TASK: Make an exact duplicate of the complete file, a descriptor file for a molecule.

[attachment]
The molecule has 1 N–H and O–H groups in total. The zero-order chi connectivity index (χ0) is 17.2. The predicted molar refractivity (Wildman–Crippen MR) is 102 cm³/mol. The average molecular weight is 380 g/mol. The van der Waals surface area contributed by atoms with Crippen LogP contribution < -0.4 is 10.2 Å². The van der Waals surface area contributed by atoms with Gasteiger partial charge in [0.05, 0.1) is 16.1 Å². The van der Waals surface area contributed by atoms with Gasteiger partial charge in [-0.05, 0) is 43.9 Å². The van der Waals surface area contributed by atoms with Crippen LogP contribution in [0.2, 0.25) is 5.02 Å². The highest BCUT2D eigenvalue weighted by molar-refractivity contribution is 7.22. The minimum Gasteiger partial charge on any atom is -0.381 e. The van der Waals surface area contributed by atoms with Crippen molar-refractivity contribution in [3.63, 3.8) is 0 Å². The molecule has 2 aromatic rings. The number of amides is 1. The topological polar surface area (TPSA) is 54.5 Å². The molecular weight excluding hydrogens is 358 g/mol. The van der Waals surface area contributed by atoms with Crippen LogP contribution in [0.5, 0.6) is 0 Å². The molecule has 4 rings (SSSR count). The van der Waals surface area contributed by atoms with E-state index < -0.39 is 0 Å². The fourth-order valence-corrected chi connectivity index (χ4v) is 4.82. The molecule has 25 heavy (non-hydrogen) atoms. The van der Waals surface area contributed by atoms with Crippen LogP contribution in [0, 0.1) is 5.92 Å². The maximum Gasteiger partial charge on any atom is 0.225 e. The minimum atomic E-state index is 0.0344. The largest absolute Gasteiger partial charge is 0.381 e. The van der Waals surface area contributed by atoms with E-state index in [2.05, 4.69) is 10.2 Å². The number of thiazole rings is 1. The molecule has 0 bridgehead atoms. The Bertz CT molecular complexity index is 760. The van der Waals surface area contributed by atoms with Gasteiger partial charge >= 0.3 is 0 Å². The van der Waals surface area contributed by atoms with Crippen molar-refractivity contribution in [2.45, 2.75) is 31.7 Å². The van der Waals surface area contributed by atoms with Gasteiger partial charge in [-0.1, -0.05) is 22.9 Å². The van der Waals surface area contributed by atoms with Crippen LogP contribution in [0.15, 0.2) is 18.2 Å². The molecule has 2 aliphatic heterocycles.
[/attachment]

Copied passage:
The molecule has 1 N–H and O–H groups in total. The zero-order chi connectivity index (χ0) is 17.2. The predicted molar refractivity (Wildman–Crippen MR) is 102 cm³/mol. The average molecular weight is 380 g/mol. The van der Waals surface area contributed by atoms with Crippen LogP contribution < -0.4 is 10.2 Å². The van der Waals surface area contributed by atoms with Gasteiger partial charge in [0.05, 0.1) is 16.1 Å². The van der Waals surface area contributed by atoms with Gasteiger partial charge in [-0.05, 0) is 43.9 Å². The van der Waals surface area contributed by atoms with Crippen LogP contribution in [0.2, 0.25) is 5.02 Å². The highest BCUT2D eigenvalue weighted by molar-refractivity contribution is 7.22. The minimum Gasteiger partial charge on any atom is -0.381 e. The van der Waals surface area contributed by atoms with Crippen molar-refractivity contribution in [3.63, 3.8) is 0 Å². The molecule has 2 aromatic rings. The number of amides is 1. The topological polar surface area (TPSA) is 54.5 Å². The molecular weight excluding hydrogens is 358 g/mol. The van der Waals surface area contributed by atoms with Crippen LogP contribution in [0.5, 0.6) is 0 Å². The molecule has 4 rings (SSSR count). The van der Waals surface area contributed by atoms with E-state index < -0.39 is 0 Å². The fourth-order valence-corrected chi connectivity index (χ4v) is 4.82. The molecule has 25 heavy (non-hydrogen) atoms. The van der Waals surface area contributed by atoms with Crippen LogP contribution in [0, 0.1) is 5.92 Å². The maximum Gasteiger partial charge on any atom is 0.225 e. The minimum atomic E-state index is 0.0344. The largest absolute Gasteiger partial charge is 0.381 e. The van der Waals surface area contributed by atoms with E-state index in [2.05, 4.69) is 10.2 Å². The number of thiazole rings is 1. The molecule has 0 bridgehead atoms. The Bertz CT molecular complexity index is 760. The van der Waals surface area contributed by atoms with Gasteiger partial charge >= 0.3 is 0 Å². The van der Waals surface area contributed by atoms with Crippen molar-refractivity contribution in [2.45, 2.75) is 31.7 Å². The van der Waals surface area contributed by atoms with Gasteiger partial charge in [-0.1, -0.05) is 22.9 Å². The van der Waals surface area contributed by atoms with Crippen LogP contribution in [0.15, 0.2) is 18.2 Å². The molecule has 2 aliphatic heterocycles.